Last week, City of Sydney Deputy Lord Mayor and Greens Councillor Sylvie Ellsmore successfully moved two fresh motions which restated the call for repeal and highlighted concerns about police misusing their powers.The motions where passed by all Councillors except Liberal Councillor Shauna Jarrett who abstained. (You can read the full motions here.)
Ellsmore drew attention to more reports of heavy-handed policing of peaceful protesters. These reports included the midnight arrest of UNSW student Cherish Kuehlmann after a small rally outside the Reserve Bank protesting against the cost of housing and bank profits. Kuehlmann was held for four hours and released on strict bail conditions not to travel within two kilometres of Sydney Town Hall, which meant she could not attend a protest later that week.
On March 1, Magistrate Clare Farnan removed the restrictive bail condition saying she “didn’t understand” why NSW police had imposed bail given Kuehlmann had no prior convictions and that she had a “democratic right” to attend the protest.
Ellsmore’s motion also drew attention to reports that activist Stephen Langford had been arrested for having stuck several pieces of A4 paper on the statue of Governor Lachlan Macquarie. He too was released on condition that he not go within two kilometres of Sydney Townhall but the magistrate removed the bail condition. According to Ellsmore, the police use of bail conditions “raises serious concerns that the police are seeking to undermine the right to peaceful protest”.
Ellsmore moved a second motion in response to information that police are actively trying to stop peaceful protests in front of Sydney Town Hall which has been a traditional place of protest for decades.
Police and politicians just don’t like protest
NSW Police reportedly told organisers of the weekend’s Sydney International Women’s Day March, the School Strike for Climate last week and the organisers of the 2023 May Day Rally that they could not hold these community-based actions in front of the Town Hall if the number of people exceed 2,000, an arbitrary number that has no legislative or policy basis.
The motion means that the Lord Mayor Clover Moore will now write to the NSW Police Minister asking for reassurance that the right to organise protests in the CBD will be respected. The Chief Executive Monica Barone will write to the NSW Police Commissioner asking him to explain the NSW Police’s approach to peaceful protest and the lawful basis of their recent actions. The City will also consider including links to material on the right to protest, such as that provided by the NSW Council for Civil Liberties and Amnesty International.
Activism changes history
Rachel Jacobs and Sylvie Ellsmore protesting in Sydney’s CBD.
Josh Pallas, President, New South Wales Council of Civil Liberties issued a media release thanking the City of Sydney. “Activism changes history and the right to stand together and peacefully protest must be protected and defended for every citizen not pared back. The implications of criminalising protest at iconic sites like Town Hall and Oxford Street is unimaginable to ordinary Australians who have watched and actively participated in protests across countless human rights issues.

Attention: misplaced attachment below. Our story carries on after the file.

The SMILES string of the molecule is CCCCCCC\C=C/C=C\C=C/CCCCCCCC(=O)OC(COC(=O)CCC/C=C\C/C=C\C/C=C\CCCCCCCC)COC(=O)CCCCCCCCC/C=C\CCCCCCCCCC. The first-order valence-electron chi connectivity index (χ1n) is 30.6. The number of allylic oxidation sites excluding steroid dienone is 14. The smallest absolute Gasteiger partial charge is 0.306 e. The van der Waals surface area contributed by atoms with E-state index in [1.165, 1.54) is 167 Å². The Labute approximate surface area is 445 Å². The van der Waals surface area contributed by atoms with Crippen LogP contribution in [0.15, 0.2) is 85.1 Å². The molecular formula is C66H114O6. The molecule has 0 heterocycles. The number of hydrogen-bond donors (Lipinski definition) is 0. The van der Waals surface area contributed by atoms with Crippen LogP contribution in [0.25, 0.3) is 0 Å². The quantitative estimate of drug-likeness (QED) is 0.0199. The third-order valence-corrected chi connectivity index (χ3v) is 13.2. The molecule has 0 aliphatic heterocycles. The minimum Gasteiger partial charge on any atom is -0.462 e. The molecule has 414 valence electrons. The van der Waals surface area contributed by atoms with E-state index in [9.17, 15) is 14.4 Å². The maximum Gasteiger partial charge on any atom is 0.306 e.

“These new regulations restrict peaceful protest rights that have always been the lawful right of trade unions, climate campaigners and other activists to convey their message.”
The strong stance of the City of Sydney contrasts with the Inner West Council where Labor councillors watered down a motion calling for the repeal of the laws. All Greens and Independent Councillors supported repeal of the laws.
Activists occupy Perrottet’s office
The anti-protest laws are designed to crush climate and other activism. But with the IPCC today issuing a “final warning” about the catastrophic impacts of global warming already being experienced by many millions, this is not likely to happen.
While Perrottet was out campaigning last Friday, Rising Tide protesters occupied his office. School-aged protesters even presented a lesson on climate change. Socialist Alliance supported the protest.
Rising Tide protesters giving a lesson about climate change inside Premier Dominic Perrottet’s office. Photo by Rigmor Berg
Rachel Evans who has organised many protests herself and is the Socialist Alliance candidate for Heffron told City Hub that the occupation was organised in the context of the NSW state election. The purpose was to protest against the NSW government giving the green light for 850 gas wells in the Pilliga and the Federal Minister for Environment and Sydney MP Tanya Plibersek approving Santos’s 116 new gas well projects in Queensland.
Climate change activists are concerned that 117 new coal and gas projects are still in the approval pipeline. “These moves are the exact opposite of what we need to do – immediately phase out fossil fuels and move to renewables. That’s why the ten activists occupied the Premier’s office,” Evans said.
Four people were arrested for trespass inside the office. Another six were released but may be charged.
Wendy Bacon is a veteran investigative journalist who publishes at wendybacon.com as well as a range of mainstream media outlets such as The Conversation, Crikey, Guardian Australia, SMH and New Matilda.
Wendy Bacon is an investigative journalist who was the Professor of Journalism at UTS. She worked for Fairfax, Channel Nine and SBS and has published in The Guardian, New Matilda, City Hub and Overland. She has a long history in promoting independent and alternative journalism.